Melissa McKinley, a retired hair dresser who lives with her husband in Delhi, had a chance at a big buck on Dec. 12. However, there was a problem. Hunting on 600 acres of family land in Madison Parish, she knew the rules – be sure any buck you shoot is a mature animal; taking a young buck is taboo.
“I kept telling my husband I was afraid I had shot a buck too small,” McKinley said. “I was a nervous wreck until my husband held up the head of the buck I had just shot, looked at me and said ‘you just shot a 17-point buck’. You talk about feeling relief.”
McKinley had decided to try hunting alone in her nephew’s stand as she and her husband normally sit together.
“My nephew’s stand is one where most of the deer had been showing up and it was agreed that day that I would hunt that stand alone,” she said.
The stand overlooks a shooting lane with CRP land on each side of the lane allowing plenty of cover for deer to feel comfortable. A pile of corn had been placed in front of the stand. McKinley climbed into the box stand around 3:30 that afternoon and got settled in to see what might come out on the lane.
“My husband and I were facetiming when a doe came out of the thicket and began feeding on the corn. I was telling him about seeing the doe when all of a sudden, a buck walked out at 50 yards. I quickly told him ‘BUCK; BUCK; I GOTTA GO!’” she exclaimed.
Taking the shot
For the next few seconds, she pondered if the buck was big enough to shoot. She recalled that a good buck had shown up on her nephew’s trail camera just one time and although she thought it could be this buck, she wasn’t sure.
“I got out my binoculars and studied the deer and called my husband,” she said. “You men can look at a deer and tell if it’s mature and since I was by myself I just wanted to be sure it was big enough to shoot. The buck was eating from the corn pile and paid no attention to the doe until he decided to run her off and then returned to the corn to eat some more.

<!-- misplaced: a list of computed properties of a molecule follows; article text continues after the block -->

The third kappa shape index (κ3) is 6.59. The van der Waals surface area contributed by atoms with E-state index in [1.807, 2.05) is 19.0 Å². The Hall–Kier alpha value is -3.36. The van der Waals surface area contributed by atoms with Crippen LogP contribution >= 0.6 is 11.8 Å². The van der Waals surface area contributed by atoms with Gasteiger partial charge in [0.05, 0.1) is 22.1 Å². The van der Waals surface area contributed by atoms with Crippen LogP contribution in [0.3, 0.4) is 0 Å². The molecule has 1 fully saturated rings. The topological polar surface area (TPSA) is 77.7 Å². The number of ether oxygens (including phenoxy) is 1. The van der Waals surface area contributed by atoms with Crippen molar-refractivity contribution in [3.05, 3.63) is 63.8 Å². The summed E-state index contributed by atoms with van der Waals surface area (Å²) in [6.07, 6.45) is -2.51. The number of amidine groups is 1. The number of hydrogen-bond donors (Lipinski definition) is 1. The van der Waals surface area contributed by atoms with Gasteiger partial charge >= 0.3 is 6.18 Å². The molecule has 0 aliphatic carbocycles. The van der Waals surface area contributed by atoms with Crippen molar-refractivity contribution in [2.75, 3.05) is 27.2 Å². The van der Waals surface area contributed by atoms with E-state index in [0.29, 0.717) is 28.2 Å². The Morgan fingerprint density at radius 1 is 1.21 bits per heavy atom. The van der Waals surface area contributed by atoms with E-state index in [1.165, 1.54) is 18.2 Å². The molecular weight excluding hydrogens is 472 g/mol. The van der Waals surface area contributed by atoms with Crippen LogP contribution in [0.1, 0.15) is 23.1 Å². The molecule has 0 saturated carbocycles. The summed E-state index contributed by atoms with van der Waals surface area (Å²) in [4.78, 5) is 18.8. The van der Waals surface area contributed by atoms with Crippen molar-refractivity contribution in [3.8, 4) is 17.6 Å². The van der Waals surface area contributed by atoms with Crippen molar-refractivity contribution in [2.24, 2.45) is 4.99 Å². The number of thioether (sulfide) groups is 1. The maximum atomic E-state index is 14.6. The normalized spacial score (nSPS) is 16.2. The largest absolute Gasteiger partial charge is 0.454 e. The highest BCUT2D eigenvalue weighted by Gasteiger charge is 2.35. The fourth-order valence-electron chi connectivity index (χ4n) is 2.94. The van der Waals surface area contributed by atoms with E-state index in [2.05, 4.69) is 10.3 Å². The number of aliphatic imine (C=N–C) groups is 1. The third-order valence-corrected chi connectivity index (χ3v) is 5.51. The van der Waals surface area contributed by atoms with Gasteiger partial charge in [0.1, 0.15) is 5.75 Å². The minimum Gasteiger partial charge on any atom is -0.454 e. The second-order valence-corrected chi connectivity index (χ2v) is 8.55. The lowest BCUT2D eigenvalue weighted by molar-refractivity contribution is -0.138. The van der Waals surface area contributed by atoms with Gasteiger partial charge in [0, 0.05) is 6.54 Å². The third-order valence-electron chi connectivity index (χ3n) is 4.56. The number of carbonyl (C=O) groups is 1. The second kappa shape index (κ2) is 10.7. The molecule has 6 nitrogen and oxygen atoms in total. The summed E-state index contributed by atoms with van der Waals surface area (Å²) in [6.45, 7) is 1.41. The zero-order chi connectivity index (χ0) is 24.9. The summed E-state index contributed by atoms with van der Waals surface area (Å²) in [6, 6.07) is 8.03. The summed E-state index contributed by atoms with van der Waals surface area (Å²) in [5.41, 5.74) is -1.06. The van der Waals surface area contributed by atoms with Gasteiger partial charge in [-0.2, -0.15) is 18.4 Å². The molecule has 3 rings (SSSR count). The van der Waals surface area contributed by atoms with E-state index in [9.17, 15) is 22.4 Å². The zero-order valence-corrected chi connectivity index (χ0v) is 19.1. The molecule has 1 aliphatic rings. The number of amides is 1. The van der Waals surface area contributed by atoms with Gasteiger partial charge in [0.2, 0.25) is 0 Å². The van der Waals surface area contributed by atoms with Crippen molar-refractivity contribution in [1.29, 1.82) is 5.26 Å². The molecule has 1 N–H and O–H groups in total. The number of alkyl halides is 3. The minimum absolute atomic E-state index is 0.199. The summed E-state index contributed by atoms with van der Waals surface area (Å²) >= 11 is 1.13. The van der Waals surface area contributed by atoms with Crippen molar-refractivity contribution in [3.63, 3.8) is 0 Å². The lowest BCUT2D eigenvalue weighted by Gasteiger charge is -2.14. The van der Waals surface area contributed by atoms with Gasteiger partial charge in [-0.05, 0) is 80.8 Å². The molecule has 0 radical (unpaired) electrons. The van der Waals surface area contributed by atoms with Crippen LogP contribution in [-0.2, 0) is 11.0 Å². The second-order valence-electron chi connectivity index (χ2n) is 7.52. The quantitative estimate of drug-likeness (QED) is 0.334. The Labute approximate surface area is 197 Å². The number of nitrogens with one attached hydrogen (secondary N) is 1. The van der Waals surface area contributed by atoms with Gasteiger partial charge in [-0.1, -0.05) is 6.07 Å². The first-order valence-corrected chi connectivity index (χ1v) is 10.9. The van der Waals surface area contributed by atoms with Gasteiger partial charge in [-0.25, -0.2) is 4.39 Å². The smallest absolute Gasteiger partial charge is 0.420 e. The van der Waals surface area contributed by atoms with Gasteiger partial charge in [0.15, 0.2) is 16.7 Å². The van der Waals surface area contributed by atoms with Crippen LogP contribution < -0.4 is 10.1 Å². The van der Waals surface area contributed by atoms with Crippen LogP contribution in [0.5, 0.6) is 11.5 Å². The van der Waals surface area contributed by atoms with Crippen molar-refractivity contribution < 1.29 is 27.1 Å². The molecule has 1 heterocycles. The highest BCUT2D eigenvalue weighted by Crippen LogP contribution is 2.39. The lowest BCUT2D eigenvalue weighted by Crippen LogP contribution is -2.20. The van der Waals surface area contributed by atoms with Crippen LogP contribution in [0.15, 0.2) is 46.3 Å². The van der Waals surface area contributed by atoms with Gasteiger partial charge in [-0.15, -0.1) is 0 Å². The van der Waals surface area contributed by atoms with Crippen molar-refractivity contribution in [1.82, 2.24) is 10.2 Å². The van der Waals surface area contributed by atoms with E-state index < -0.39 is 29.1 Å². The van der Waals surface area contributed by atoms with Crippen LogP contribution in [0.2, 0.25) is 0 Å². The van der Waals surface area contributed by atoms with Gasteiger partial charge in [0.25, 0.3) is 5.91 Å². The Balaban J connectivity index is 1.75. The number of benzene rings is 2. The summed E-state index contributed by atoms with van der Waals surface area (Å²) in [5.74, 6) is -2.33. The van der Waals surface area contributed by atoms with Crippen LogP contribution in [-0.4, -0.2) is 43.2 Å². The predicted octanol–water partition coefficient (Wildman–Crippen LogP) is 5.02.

“My husband and I were texting and he told me to do what I thought I ought to do, so I agreed. My husband had given me an early Christmas present, a Bergara .308 rifle, and I got it on the buck and shot. I couldn’t believe it when he dropped right there.”
Calling her husband and telling him what she had just shot, hoping it would stay down and not get up and run, he told her to stay put until he got there. The hour was getting late and with so many bears in the area, she had no interest in leaving the stand until her husband got there.
“When he got there, I told him to go look and see how big the buck was; I was still afraid I had messed up and shot one too small,” McKinley said. “He got to the buck, held the head up as I asked if it was big enough. He turned and looked at me and told me I had just shot a 17-point buck.”
Taking the buck to Cecil Reddick, official Buckmaster scorer, the rack measured 155 6/8 inches. Inside spread was 15 4/8 inches and was determined to be 6 ½ years old. It tipped the scales at 210 pounds.
Adding to her excitement, a few days later, she used her “early Christmas gift” to down a big-bodied 8-point that was estimated to weigh in the neighborhood of 300 pounds.